Open-File Report 98-559

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Katz, B.G., and Collins, J.J., 1998, Evaluation of chemical data from selected sites in the Surface-Water Ambient Monitoring Program (SWAMP) in Florida: U.S. Geological Survey Open-File Report 98-559, 51 p.


A cooperative study between the Florida Department of Environmental Protection (FDEP) and the U.S. Geological Survey was conducted to assess the integrity of selected water-quality data collected at 150 sites in the FDEP Surface-Water Ambient Monitoring Program (SWAMP) in Florida. The assessment included determining the consistency of the water-quality data collected statewide, including commonality of monitoring procedures and analytes, screening of the gross validity of a chemical analysis, and quality assurance and quality control (QA/QC) procedures. Four tests were used to screen data at selected SWAMP sites to estimate the gross validity of selected chemical data: (1) the ratio of dissolved solids (in milligrams per liter) to specific conductance (in microsiemens per centimeter); (2) the ratio of total cations (in milliequivalents per liter) multiplied by 100 to specific conductance (in microsiemens per centimeter); (3) the ratio of total anions (in milliequivalents per liter) multiplied by 100 to specific conductance (in microsiemens per centimeter); and (4) the ionic charge-balance error. Although the results of the four screening tests indicate that the chemical data generally are quite reliable, the extremely small number of samples (less than 5 percent of the total number of samples) with sufficient chemical information to run the tests may not provide a representative indication of the analytical accuracy of all laboratories in the program. In addition to the four screening tests, unusually low or high values were flagged for field and laboratory pH (less than 4.0 and greater than 9.0) and specific conductance (less than 10 and greater than 10,000 microsiemens per centimeter). The numbers of flagged data were less than 1 percent of the 19,937 water samples with pH values and less than 0.6 percent of the 16,553 water samples with specific conductance values.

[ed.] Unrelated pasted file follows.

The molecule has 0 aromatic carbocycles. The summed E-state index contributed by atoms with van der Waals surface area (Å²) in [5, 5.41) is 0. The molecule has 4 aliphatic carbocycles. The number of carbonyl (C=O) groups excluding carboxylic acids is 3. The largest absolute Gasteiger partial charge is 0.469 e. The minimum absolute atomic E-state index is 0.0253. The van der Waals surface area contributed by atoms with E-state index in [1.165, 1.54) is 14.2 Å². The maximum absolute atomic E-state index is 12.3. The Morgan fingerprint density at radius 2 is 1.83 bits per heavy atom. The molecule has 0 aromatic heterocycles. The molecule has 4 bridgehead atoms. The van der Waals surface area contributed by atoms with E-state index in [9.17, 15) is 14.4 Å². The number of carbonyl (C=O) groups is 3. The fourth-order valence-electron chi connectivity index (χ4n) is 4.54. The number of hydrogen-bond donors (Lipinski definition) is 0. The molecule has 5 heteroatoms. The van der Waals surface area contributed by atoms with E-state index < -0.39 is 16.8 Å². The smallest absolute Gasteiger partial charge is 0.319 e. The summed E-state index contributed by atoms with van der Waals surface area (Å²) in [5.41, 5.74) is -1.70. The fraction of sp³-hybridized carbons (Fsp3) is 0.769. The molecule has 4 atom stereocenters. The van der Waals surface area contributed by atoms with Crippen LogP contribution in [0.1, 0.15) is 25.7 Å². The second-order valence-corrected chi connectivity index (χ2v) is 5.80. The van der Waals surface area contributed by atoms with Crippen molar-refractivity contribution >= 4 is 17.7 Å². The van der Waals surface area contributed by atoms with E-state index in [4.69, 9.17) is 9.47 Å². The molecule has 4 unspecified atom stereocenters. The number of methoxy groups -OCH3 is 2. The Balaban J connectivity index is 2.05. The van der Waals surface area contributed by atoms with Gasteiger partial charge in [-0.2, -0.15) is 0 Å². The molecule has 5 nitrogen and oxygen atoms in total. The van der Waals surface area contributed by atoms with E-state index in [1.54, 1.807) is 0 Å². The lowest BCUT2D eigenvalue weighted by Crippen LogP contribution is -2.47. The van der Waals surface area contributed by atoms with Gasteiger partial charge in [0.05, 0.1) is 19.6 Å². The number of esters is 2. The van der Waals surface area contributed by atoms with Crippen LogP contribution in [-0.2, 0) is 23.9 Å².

Thirty-four agencies responded to a detailed questionnaire that was sent to more than 60 agencies involved in the collection and analysis of surface-water-quality data for SWAMP. The purpose of the survey was to evaluate quality assurance methods and consistency of methods statewide. Information was compiled and summarized on monitoring network design, data review and upload procedures, laboratory and field sampling methods, and data practices. Currently, most agencies that responded to the survey follow FDEP-approved QA/QC protocol for sampling and have quality assurance practices for recording and reporting data. Also, most agencies responded that calibration procedures were followed in the laboratory for analysis of data, but no responses were given about the specific procedures. Approximately 50 percent of the respondents indicated that laboratory analysis methods have changed over time. With so many laboratories involved in analyzing samples for SWAMP, it is difficult to compare water quality from one site to another due to different reporting conventions for chemical constituents and different analytical methods over time. Most agencies responded that calibration methods are followed in the field, but no specific details were provided. Grab samples are the most common method of collection.

Other data screening procedures are necessary to further evaluate the validity of chemical data collected at SWAMP sites. High variability in the concentration of targeted constituents may signal analytical problems, but more likely changes in concentration are related to hydrologic conditions. This underscores the need for accurate measurements of discharge, lake stage, tidal stage at the time of sampling so that changes in constituent concentrations can be properly evaluated and fluxes (loads) of nutrients or metals, for example, can be calculated and compared over time.

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